Maybe it’s because it’s the darkest time of the year, or the Christmas consumption rush when we’re all supposed to be experiencing brotherhood and love at the cash register, or the horrific daily reports of violence in Iraq that make me yearn for voices of real moral authority calling for real peace, real justice, real love. The Right of course has their voices, from the fire and brimstone of the pulpits, to the invective of Limbaugh and O’Reilly, to the softer Orwellian drawl from the White House telling us we are killing people to liberate them. The Democrats, it appears, have a terminal case of neoliberal laryngitis. And the Left? Left out? Left behind? Or yet to overcome our fractured identity politics to find a universalizing message that can inspire?
Narcissus fell in love with his own image reflected in the water, an unrequited passion that ultimately consumed him and he wasted away. Sometimes I think the U.S. Left could learn from the myth of Narcissus. When we gaze into the political mirror, we want – and expect – to see our own kind. We are more concerned with our own identities than with finding common ground with different ones.
Clearly, identity-based formations are often powerful and positive ways to mobilize people and to challenge prevailing hierarchies. But in the U.S. the way identity politics gets embodied can be problematic. Consumer capitalism thrives on a narcissistic obsession with appearances: our bodies R us. Given that we live in the most crassly consumerist society on the planet, it is not surprising that this ethos affects even those on the Left. We are obsessed with bodies and their appearances: whether they are black or white, queer or straight, young or old, male or female. Sometimes we are more obsessed with bodies than with minds.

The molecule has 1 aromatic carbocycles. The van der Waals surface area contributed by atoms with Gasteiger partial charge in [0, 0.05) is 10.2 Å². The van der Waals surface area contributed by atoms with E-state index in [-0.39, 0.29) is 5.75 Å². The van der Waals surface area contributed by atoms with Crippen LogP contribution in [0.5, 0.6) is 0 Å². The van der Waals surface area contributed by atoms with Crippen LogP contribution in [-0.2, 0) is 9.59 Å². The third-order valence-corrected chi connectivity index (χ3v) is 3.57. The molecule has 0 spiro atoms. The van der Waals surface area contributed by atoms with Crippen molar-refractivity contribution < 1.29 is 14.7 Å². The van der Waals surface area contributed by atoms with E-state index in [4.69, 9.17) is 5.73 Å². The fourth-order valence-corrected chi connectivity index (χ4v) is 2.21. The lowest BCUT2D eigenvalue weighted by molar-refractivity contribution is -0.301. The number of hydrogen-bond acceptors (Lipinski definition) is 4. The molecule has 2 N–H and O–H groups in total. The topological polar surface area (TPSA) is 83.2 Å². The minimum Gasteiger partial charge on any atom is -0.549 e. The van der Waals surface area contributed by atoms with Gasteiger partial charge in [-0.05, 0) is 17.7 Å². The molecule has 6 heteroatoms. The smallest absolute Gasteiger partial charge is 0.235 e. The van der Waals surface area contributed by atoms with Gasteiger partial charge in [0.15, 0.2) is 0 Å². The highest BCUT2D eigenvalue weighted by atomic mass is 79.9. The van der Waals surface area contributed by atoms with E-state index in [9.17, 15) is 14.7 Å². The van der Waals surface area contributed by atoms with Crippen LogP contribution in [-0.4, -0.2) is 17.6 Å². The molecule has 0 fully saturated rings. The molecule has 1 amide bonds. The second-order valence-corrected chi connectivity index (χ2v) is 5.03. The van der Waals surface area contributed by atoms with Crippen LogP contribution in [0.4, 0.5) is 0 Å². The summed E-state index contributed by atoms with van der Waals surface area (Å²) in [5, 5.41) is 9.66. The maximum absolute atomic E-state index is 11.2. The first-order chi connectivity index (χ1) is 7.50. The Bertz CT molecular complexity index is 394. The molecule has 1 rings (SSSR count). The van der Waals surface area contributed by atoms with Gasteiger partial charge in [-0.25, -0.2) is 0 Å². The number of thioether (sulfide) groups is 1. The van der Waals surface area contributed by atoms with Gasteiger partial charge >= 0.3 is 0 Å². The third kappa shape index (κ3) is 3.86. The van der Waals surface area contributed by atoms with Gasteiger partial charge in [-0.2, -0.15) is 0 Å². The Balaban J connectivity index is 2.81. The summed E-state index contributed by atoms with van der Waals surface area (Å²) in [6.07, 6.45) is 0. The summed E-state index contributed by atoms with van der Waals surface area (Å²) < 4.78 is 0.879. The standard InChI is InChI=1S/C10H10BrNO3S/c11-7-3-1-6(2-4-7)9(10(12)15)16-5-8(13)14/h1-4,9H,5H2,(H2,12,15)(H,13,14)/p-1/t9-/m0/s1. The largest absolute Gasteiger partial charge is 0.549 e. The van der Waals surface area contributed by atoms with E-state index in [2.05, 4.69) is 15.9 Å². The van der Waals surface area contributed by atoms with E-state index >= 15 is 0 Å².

It doesn’t help, of course, that the Right is obsessed with bodies too — with controlling them. Racism, homophobia, and misogyny force us to defend our bodies and to define ourselves politically through that defense. We are reduced to our bodies even when we don’t want to be. In building bridges between our various struggles, we too often link in an add-on way: issue plus issue plus issue, but the parts do not equal a substantive and substantial whole. We lack an overarching framework, a universalizing discourse that can mobilize more than just ourselves. The Right has been much more attentive to that need.
We are trapped in a sort of vicious cycle. Without a powerful and convincing moral script, it becomes harder to break out of our identity formations, and the political parochialism that ensues makes it even harder to develop a broader vision. We are trapped looking at our own reflections in the water.
How do we get out? How do we win the fight for hearts and minds? I don’t think we can rely on rhetoricians and spin doctors to do it for us, though some new language would certainly help. Maybe the first step is to acknowledge that we are influenced more than we realize by consumer culture and that our obsession with appearance and identity may have something to do with the perverse logic of the marketplace that sells difference as a way of ensuring conformity. A little political self-reflection is in order, rather than staring like Narcissus in the reflecting pool.
— Betsy Hartmann directs the Population and Development Program at Hampshire College in Amherst, MA. She is the author of Reproductive Rights and Wrongs and The Truth about Fire, a political thriller about the Far Right.